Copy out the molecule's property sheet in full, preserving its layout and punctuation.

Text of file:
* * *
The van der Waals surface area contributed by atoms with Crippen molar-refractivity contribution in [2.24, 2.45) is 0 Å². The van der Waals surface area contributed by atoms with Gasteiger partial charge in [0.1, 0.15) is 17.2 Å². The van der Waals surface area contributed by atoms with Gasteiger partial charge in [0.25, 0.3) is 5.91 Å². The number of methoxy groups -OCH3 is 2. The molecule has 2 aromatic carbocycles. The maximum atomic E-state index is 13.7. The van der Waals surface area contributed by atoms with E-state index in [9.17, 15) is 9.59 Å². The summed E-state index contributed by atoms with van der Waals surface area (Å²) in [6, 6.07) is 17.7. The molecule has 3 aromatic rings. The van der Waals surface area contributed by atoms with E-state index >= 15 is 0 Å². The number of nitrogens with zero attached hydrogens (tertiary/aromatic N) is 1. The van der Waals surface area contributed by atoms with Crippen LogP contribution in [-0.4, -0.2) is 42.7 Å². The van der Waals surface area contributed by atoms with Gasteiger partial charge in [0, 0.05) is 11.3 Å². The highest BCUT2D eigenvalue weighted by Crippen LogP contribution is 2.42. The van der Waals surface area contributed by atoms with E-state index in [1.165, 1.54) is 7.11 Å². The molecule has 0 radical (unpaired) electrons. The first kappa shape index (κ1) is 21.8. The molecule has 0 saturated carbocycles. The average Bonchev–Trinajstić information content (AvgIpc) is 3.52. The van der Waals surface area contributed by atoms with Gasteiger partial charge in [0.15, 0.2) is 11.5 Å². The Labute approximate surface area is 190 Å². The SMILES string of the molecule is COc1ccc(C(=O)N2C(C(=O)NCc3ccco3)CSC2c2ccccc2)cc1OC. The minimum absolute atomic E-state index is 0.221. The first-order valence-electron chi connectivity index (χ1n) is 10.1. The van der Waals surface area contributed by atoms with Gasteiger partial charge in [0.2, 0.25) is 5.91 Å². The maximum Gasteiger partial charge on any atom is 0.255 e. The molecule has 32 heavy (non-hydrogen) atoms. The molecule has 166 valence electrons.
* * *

The van der Waals surface area contributed by atoms with Crippen molar-refractivity contribution in [2.24, 2.45) is 0 Å². The van der Waals surface area contributed by atoms with Gasteiger partial charge in [0.1, 0.15) is 17.2 Å². The van der Waals surface area contributed by atoms with Gasteiger partial charge in [0.25, 0.3) is 5.91 Å². The number of methoxy groups -OCH3 is 2. The molecule has 2 aromatic carbocycles. The maximum atomic E-state index is 13.7. The van der Waals surface area contributed by atoms with E-state index in [9.17, 15) is 9.59 Å². The summed E-state index contributed by atoms with van der Waals surface area (Å²) in [6, 6.07) is 17.7. The molecule has 3 aromatic rings. The van der Waals surface area contributed by atoms with E-state index >= 15 is 0 Å². The number of nitrogens with zero attached hydrogens (tertiary/aromatic N) is 1. The van der Waals surface area contributed by atoms with Crippen LogP contribution in [-0.4, -0.2) is 42.7 Å². The van der Waals surface area contributed by atoms with Gasteiger partial charge in [0, 0.05) is 11.3 Å². The highest BCUT2D eigenvalue weighted by Crippen LogP contribution is 2.42. The van der Waals surface area contributed by atoms with E-state index in [1.165, 1.54) is 7.11 Å². The molecule has 0 radical (unpaired) electrons. The first kappa shape index (κ1) is 21.8. The molecule has 0 saturated carbocycles. The average Bonchev–Trinajstić information content (AvgIpc) is 3.52. The van der Waals surface area contributed by atoms with Gasteiger partial charge in [0.15, 0.2) is 11.5 Å². The Labute approximate surface area is 190 Å². The SMILES string of the molecule is COc1ccc(C(=O)N2C(C(=O)NCc3ccco3)CSC2c2ccccc2)cc1OC. The minimum absolute atomic E-state index is 0.221. The first-order valence-electron chi connectivity index (χ1n) is 10.1. The van der Waals surface area contributed by atoms with Gasteiger partial charge in [0.2, 0.25) is 5.91 Å². The maximum Gasteiger partial charge on any atom is 0.255 e. The molecule has 32 heavy (non-hydrogen) atoms. The molecule has 166 valence electrons.